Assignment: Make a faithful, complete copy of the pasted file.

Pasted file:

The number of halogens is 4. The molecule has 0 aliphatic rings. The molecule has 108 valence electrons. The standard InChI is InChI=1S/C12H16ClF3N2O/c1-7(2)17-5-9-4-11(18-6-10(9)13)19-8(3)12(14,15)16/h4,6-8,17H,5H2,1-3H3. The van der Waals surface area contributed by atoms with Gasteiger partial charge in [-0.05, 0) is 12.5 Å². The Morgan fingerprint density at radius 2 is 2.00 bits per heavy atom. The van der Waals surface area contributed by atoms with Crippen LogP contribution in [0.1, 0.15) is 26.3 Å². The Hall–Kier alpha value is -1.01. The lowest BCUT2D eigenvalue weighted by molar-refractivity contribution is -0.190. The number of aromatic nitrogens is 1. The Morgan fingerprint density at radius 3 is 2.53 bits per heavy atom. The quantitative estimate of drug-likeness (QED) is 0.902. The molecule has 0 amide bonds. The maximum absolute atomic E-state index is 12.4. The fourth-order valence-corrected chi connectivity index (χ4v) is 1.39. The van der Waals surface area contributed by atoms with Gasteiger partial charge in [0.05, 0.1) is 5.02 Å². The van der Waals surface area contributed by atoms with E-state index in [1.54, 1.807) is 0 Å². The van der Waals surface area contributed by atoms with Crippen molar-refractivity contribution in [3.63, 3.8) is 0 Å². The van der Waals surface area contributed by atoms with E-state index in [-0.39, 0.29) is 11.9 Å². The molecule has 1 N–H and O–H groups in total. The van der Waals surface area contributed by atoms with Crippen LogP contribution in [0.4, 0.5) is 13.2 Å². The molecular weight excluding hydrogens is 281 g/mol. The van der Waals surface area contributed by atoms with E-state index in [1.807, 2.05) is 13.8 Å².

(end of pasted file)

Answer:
The number of halogens is 4. The molecule has 0 aliphatic rings. The molecule has 108 valence electrons. The standard InChI is InChI=1S/C12H16ClF3N2O/c1-7(2)17-5-9-4-11(18-6-10(9)13)19-8(3)12(14,15)16/h4,6-8,17H,5H2,1-3H3. The van der Waals surface area contributed by atoms with Gasteiger partial charge in [-0.05, 0) is 12.5 Å². The Morgan fingerprint density at radius 2 is 2.00 bits per heavy atom. The van der Waals surface area contributed by atoms with Crippen LogP contribution in [0.1, 0.15) is 26.3 Å². The Hall–Kier alpha value is -1.01. The lowest BCUT2D eigenvalue weighted by molar-refractivity contribution is -0.190. The number of aromatic nitrogens is 1. The Morgan fingerprint density at radius 3 is 2.53 bits per heavy atom. The quantitative estimate of drug-likeness (QED) is 0.902. The molecule has 0 amide bonds. The maximum absolute atomic E-state index is 12.4. The fourth-order valence-corrected chi connectivity index (χ4v) is 1.39. The van der Waals surface area contributed by atoms with Gasteiger partial charge in [0.05, 0.1) is 5.02 Å². The van der Waals surface area contributed by atoms with E-state index in [1.54, 1.807) is 0 Å². The van der Waals surface area contributed by atoms with Crippen molar-refractivity contribution in [3.63, 3.8) is 0 Å². The van der Waals surface area contributed by atoms with E-state index in [-0.39, 0.29) is 11.9 Å². The molecule has 1 N–H and O–H groups in total. The van der Waals surface area contributed by atoms with Crippen LogP contribution in [0.4, 0.5) is 13.2 Å². The molecular weight excluding hydrogens is 281 g/mol. The van der Waals surface area contributed by atoms with E-state index in [1.807, 2.05) is 13.8 Å².